Albert Wade, 83, painter whose style became ‘dreamlike realism’


By Albert Amateau

Albert Wade, a painter who lived and worked in his Chelsea studio on Seventh Ave. for more than 45 years, died Dec. 14 at the age of 83.

He had been in ill health for the past few years, said his friend Claire Clark.

A member of the Federation of Modern Painters and Sculptors, he showed his works in exhibits sponsored by the federation in various public spaces. He recently had a show of his work in Greenville, S.C., at the Mary Prayton Gallery, where he sold many of his paintings.

“I was bowled over by his work,” Prayton told the Greenville Journal last year.

Born in Chicago, Albert Wade and his seven brothers and sisters moved with their parents to St. Louis. He served in the Army Air Corps during World War II and, after his discharge at the age of 23, studied in Paris at the Academie de la Grande Charmiere. He then went to Spain and studied painting in Barcelona.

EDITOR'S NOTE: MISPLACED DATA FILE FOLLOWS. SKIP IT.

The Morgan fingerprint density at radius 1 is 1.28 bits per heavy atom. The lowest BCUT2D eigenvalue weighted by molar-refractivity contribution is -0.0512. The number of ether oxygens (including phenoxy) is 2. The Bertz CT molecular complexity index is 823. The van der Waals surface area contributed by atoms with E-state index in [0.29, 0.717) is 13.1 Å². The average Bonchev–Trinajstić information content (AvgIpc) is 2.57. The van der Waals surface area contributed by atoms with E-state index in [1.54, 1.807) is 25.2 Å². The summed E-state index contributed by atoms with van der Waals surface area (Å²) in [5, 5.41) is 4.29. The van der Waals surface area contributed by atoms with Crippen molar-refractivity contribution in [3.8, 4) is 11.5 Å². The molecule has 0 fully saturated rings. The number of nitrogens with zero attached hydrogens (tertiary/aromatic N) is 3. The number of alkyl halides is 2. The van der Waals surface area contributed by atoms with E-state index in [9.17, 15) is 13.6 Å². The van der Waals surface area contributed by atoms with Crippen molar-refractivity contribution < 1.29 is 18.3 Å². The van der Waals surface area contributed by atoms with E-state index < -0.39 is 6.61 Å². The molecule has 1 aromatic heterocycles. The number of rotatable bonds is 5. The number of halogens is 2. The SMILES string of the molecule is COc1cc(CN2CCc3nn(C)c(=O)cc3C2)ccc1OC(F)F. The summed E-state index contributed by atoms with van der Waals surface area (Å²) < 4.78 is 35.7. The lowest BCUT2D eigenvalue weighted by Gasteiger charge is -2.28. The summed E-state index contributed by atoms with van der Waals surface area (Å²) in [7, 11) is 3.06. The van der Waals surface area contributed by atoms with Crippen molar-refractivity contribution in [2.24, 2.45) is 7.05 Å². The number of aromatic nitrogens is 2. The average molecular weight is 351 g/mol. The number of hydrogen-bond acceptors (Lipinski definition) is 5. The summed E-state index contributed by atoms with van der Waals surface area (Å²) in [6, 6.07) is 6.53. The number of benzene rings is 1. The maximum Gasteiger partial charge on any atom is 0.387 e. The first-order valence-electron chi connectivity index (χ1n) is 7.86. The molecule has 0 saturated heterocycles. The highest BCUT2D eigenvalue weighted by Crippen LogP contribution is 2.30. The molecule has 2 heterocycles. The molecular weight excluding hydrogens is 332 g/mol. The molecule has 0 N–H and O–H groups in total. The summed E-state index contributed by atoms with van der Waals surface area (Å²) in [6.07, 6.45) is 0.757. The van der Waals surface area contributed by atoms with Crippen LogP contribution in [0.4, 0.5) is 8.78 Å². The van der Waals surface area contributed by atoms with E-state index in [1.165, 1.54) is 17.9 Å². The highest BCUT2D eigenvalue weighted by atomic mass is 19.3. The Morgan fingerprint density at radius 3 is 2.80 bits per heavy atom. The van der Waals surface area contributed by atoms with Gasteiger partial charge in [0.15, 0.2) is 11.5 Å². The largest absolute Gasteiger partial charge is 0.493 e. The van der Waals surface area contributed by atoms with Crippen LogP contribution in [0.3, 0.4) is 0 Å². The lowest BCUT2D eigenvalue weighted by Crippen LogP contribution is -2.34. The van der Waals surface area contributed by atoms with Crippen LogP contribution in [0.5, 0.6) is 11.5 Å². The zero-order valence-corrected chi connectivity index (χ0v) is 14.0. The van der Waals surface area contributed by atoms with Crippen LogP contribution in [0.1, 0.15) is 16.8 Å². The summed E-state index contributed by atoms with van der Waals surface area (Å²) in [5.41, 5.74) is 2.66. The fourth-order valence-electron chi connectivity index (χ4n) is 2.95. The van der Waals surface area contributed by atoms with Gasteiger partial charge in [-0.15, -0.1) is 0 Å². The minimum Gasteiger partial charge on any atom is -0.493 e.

Wade came to New York about 50 years ago, worked in advertising and painted after hours. He experimented with abstract and pop art before arriving at what he liked to call “dreamlike realism.” Many of his paintings are based on photos that he took while walking Manhattan’s streets. Musicians playing together and bicycle riders are frequent subjects.

He became interested in Scientology several years ago and claimed to have met the founder, L. Ron Hubbard, and to have spent some time on a yacht with him, according to Clark.

Several nieces, nephews and grandnephews survive. A memorial service, with a Scientology minister presiding, will be announced later. The Greenwich Village Funeral Home was in charge of arrangements.